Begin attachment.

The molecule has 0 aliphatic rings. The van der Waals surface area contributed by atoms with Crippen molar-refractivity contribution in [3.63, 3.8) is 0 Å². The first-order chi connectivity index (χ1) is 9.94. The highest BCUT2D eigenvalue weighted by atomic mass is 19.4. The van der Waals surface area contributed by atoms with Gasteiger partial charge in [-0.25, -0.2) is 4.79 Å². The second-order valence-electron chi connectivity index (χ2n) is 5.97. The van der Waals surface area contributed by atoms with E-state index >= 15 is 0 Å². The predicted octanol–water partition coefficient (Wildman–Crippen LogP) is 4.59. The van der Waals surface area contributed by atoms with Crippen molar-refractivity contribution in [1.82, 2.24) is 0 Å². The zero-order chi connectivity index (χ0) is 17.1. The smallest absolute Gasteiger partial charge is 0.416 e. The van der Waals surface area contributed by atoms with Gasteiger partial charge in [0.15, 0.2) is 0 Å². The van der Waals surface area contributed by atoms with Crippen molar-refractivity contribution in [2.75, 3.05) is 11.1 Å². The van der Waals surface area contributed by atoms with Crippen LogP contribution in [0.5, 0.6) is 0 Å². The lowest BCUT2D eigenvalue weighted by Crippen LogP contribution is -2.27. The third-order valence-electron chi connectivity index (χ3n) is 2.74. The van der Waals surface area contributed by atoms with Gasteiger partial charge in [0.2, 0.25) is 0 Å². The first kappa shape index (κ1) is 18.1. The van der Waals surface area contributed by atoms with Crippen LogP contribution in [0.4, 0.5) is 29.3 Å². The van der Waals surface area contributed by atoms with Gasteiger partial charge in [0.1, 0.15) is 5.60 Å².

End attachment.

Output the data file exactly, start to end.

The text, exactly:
The molecule has 0 aliphatic rings. The van der Waals surface area contributed by atoms with Crippen molar-refractivity contribution in [3.63, 3.8) is 0 Å². The first-order chi connectivity index (χ1) is 9.94. The highest BCUT2D eigenvalue weighted by atomic mass is 19.4. The van der Waals surface area contributed by atoms with Gasteiger partial charge in [-0.25, -0.2) is 4.79 Å². The second-order valence-electron chi connectivity index (χ2n) is 5.97. The van der Waals surface area contributed by atoms with E-state index >= 15 is 0 Å². The predicted octanol–water partition coefficient (Wildman–Crippen LogP) is 4.59. The van der Waals surface area contributed by atoms with Crippen molar-refractivity contribution in [1.82, 2.24) is 0 Å². The zero-order chi connectivity index (χ0) is 17.1. The smallest absolute Gasteiger partial charge is 0.416 e. The van der Waals surface area contributed by atoms with Gasteiger partial charge in [0.15, 0.2) is 0 Å². The van der Waals surface area contributed by atoms with Crippen molar-refractivity contribution in [2.75, 3.05) is 11.1 Å². The van der Waals surface area contributed by atoms with Crippen LogP contribution in [0.5, 0.6) is 0 Å². The lowest BCUT2D eigenvalue weighted by Crippen LogP contribution is -2.27. The third-order valence-electron chi connectivity index (χ3n) is 2.74. The van der Waals surface area contributed by atoms with Gasteiger partial charge in [0.2, 0.25) is 0 Å². The first kappa shape index (κ1) is 18.1. The van der Waals surface area contributed by atoms with Crippen LogP contribution in [0.4, 0.5) is 29.3 Å². The van der Waals surface area contributed by atoms with Gasteiger partial charge in [0.1, 0.15) is 5.60 Å².